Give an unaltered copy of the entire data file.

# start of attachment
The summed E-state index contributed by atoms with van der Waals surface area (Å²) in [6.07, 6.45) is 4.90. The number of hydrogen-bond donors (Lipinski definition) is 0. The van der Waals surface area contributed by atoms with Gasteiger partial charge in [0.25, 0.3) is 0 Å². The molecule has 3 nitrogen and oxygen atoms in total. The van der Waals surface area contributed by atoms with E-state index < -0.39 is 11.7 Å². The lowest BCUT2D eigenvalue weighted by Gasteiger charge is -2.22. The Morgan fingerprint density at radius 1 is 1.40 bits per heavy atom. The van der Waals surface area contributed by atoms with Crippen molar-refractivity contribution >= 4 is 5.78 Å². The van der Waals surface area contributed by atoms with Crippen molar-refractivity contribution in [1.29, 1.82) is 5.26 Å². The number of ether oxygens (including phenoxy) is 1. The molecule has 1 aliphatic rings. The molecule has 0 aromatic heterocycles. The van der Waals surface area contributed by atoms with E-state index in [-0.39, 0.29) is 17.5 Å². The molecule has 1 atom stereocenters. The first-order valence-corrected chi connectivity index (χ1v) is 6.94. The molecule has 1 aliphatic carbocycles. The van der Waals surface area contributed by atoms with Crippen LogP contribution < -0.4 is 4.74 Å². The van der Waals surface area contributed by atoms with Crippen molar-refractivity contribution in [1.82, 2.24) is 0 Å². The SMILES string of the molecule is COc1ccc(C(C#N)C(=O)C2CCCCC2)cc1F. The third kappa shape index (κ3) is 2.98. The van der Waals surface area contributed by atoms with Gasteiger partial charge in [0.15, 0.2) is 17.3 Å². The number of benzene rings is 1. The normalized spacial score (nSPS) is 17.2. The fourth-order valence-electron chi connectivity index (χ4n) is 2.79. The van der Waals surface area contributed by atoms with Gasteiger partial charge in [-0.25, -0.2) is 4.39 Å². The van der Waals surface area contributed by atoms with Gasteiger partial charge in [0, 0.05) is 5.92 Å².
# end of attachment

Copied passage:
The summed E-state index contributed by atoms with van der Waals surface area (Å²) in [6.07, 6.45) is 4.90. The number of hydrogen-bond donors (Lipinski definition) is 0. The van der Waals surface area contributed by atoms with Gasteiger partial charge in [0.25, 0.3) is 0 Å². The molecule has 3 nitrogen and oxygen atoms in total. The van der Waals surface area contributed by atoms with E-state index < -0.39 is 11.7 Å². The lowest BCUT2D eigenvalue weighted by Gasteiger charge is -2.22. The Morgan fingerprint density at radius 1 is 1.40 bits per heavy atom. The van der Waals surface area contributed by atoms with Crippen molar-refractivity contribution >= 4 is 5.78 Å². The van der Waals surface area contributed by atoms with Crippen molar-refractivity contribution in [1.29, 1.82) is 5.26 Å². The number of ether oxygens (including phenoxy) is 1. The molecule has 1 aliphatic rings. The molecule has 0 aromatic heterocycles. The van der Waals surface area contributed by atoms with E-state index in [-0.39, 0.29) is 17.5 Å². The molecule has 1 atom stereocenters. The first-order valence-corrected chi connectivity index (χ1v) is 6.94. The molecule has 1 aliphatic carbocycles. The van der Waals surface area contributed by atoms with Crippen LogP contribution < -0.4 is 4.74 Å². The van der Waals surface area contributed by atoms with Crippen molar-refractivity contribution in [1.82, 2.24) is 0 Å². The SMILES string of the molecule is COc1ccc(C(C#N)C(=O)C2CCCCC2)cc1F. The third kappa shape index (κ3) is 2.98. The van der Waals surface area contributed by atoms with Gasteiger partial charge in [0.15, 0.2) is 17.3 Å². The number of benzene rings is 1. The normalized spacial score (nSPS) is 17.2. The fourth-order valence-electron chi connectivity index (χ4n) is 2.79. The van der Waals surface area contributed by atoms with Gasteiger partial charge in [-0.25, -0.2) is 4.39 Å². The van der Waals surface area contributed by atoms with Gasteiger partial charge in [0, 0.05) is 5.92 Å².